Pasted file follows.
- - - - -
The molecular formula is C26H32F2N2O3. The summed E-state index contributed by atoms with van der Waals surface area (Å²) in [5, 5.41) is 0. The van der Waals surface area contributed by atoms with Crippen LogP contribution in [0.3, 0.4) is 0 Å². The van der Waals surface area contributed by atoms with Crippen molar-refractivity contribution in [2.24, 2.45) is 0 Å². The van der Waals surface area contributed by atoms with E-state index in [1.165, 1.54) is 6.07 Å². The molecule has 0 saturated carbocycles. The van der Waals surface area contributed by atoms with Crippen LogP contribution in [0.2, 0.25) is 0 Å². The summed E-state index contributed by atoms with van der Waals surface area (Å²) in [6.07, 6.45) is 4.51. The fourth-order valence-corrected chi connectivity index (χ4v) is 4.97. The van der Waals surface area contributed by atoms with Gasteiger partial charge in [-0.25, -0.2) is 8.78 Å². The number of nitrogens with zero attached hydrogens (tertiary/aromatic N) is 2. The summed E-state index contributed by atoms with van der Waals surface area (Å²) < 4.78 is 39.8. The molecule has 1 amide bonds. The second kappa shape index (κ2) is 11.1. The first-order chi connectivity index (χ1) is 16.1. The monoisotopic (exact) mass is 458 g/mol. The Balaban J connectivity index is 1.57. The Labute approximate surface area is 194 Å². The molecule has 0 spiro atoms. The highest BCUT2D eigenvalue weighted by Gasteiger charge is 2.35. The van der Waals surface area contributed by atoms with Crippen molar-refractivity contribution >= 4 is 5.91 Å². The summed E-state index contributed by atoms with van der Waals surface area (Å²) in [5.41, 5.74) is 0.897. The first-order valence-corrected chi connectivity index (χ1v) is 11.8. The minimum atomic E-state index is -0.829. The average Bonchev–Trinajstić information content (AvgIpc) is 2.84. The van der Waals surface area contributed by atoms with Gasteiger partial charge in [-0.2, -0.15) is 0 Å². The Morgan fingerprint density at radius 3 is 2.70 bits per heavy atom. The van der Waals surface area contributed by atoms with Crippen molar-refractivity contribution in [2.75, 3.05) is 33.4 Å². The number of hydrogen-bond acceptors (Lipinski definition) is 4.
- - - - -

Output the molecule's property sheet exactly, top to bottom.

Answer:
The molecular formula is C26H32F2N2O3. The summed E-state index contributed by atoms with van der Waals surface area (Å²) in [5, 5.41) is 0. The van der Waals surface area contributed by atoms with Crippen LogP contribution in [0.3, 0.4) is 0 Å². The van der Waals surface area contributed by atoms with Crippen molar-refractivity contribution in [2.24, 2.45) is 0 Å². The van der Waals surface area contributed by atoms with E-state index in [1.165, 1.54) is 6.07 Å². The molecule has 0 saturated carbocycles. The van der Waals surface area contributed by atoms with Crippen LogP contribution in [0.2, 0.25) is 0 Å². The summed E-state index contributed by atoms with van der Waals surface area (Å²) in [6.07, 6.45) is 4.51. The fourth-order valence-corrected chi connectivity index (χ4v) is 4.97. The van der Waals surface area contributed by atoms with Gasteiger partial charge in [-0.25, -0.2) is 8.78 Å². The number of nitrogens with zero attached hydrogens (tertiary/aromatic N) is 2. The summed E-state index contributed by atoms with van der Waals surface area (Å²) < 4.78 is 39.8. The molecule has 1 amide bonds. The second kappa shape index (κ2) is 11.1. The first-order chi connectivity index (χ1) is 16.1. The monoisotopic (exact) mass is 458 g/mol. The Balaban J connectivity index is 1.57. The Labute approximate surface area is 194 Å². The molecule has 0 spiro atoms. The highest BCUT2D eigenvalue weighted by Gasteiger charge is 2.35. The van der Waals surface area contributed by atoms with Crippen molar-refractivity contribution >= 4 is 5.91 Å². The summed E-state index contributed by atoms with van der Waals surface area (Å²) in [5.41, 5.74) is 0.897. The first-order valence-corrected chi connectivity index (χ1v) is 11.8. The minimum atomic E-state index is -0.829. The average Bonchev–Trinajstić information content (AvgIpc) is 2.84. The van der Waals surface area contributed by atoms with Gasteiger partial charge in [-0.2, -0.15) is 0 Å². The Morgan fingerprint density at radius 3 is 2.70 bits per heavy atom. The van der Waals surface area contributed by atoms with Crippen molar-refractivity contribution in [2.75, 3.05) is 33.4 Å². The number of hydrogen-bond acceptors (Lipinski definition) is 4.